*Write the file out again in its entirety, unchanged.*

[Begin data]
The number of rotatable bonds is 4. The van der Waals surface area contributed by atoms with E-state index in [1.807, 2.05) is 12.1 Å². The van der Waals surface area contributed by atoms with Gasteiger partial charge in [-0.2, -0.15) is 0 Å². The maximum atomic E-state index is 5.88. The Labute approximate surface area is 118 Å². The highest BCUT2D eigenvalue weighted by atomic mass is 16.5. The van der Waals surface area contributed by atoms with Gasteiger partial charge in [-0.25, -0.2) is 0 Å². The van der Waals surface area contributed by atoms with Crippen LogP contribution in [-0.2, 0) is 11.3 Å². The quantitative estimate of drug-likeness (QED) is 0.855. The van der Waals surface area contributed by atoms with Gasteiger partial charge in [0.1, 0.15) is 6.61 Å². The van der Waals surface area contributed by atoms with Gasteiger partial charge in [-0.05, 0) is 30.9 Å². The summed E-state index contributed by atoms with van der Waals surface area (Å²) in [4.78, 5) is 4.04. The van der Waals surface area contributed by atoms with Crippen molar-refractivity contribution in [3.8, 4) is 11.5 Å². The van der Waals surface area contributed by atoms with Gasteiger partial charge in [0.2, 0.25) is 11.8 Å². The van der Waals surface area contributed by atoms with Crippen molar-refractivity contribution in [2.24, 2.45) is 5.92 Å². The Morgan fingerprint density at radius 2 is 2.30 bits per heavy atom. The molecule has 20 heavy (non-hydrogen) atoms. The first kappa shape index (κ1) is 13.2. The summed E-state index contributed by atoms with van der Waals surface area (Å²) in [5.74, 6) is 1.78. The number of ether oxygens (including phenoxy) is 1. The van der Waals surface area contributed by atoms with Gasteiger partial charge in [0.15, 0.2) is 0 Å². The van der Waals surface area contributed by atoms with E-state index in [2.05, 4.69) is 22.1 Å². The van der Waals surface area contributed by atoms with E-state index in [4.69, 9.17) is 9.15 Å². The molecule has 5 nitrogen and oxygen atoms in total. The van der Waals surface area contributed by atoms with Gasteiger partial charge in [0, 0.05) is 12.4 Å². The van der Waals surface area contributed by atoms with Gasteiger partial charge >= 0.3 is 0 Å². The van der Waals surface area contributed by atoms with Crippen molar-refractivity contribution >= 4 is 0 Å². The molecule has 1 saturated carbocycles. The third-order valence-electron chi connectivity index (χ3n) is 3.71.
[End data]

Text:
The number of rotatable bonds is 4. The van der Waals surface area contributed by atoms with E-state index in [1.807, 2.05) is 12.1 Å². The van der Waals surface area contributed by atoms with Gasteiger partial charge in [-0.2, -0.15) is 0 Å². The maximum atomic E-state index is 5.88. The Labute approximate surface area is 118 Å². The highest BCUT2D eigenvalue weighted by atomic mass is 16.5. The van der Waals surface area contributed by atoms with Gasteiger partial charge in [-0.25, -0.2) is 0 Å². The van der Waals surface area contributed by atoms with Crippen LogP contribution in [-0.2, 0) is 11.3 Å². The quantitative estimate of drug-likeness (QED) is 0.855. The van der Waals surface area contributed by atoms with Gasteiger partial charge in [0.1, 0.15) is 6.61 Å². The van der Waals surface area contributed by atoms with Gasteiger partial charge in [-0.05, 0) is 30.9 Å². The summed E-state index contributed by atoms with van der Waals surface area (Å²) in [4.78, 5) is 4.04. The van der Waals surface area contributed by atoms with Crippen molar-refractivity contribution in [3.8, 4) is 11.5 Å². The van der Waals surface area contributed by atoms with Gasteiger partial charge in [0.2, 0.25) is 11.8 Å². The van der Waals surface area contributed by atoms with Crippen molar-refractivity contribution in [2.24, 2.45) is 5.92 Å². The Morgan fingerprint density at radius 2 is 2.30 bits per heavy atom. The molecule has 20 heavy (non-hydrogen) atoms. The first kappa shape index (κ1) is 13.2. The summed E-state index contributed by atoms with van der Waals surface area (Å²) in [5.74, 6) is 1.78. The number of ether oxygens (including phenoxy) is 1. The van der Waals surface area contributed by atoms with Gasteiger partial charge in [0.15, 0.2) is 0 Å². The van der Waals surface area contributed by atoms with E-state index in [2.05, 4.69) is 22.1 Å². The van der Waals surface area contributed by atoms with E-state index in [4.69, 9.17) is 9.15 Å². The molecule has 5 nitrogen and oxygen atoms in total. The van der Waals surface area contributed by atoms with Gasteiger partial charge in [0, 0.05) is 12.4 Å². The van der Waals surface area contributed by atoms with Gasteiger partial charge >= 0.3 is 0 Å². The van der Waals surface area contributed by atoms with Crippen molar-refractivity contribution >= 4 is 0 Å². The molecule has 1 saturated carbocycles. The third-order valence-electron chi connectivity index (χ3n) is 3.71.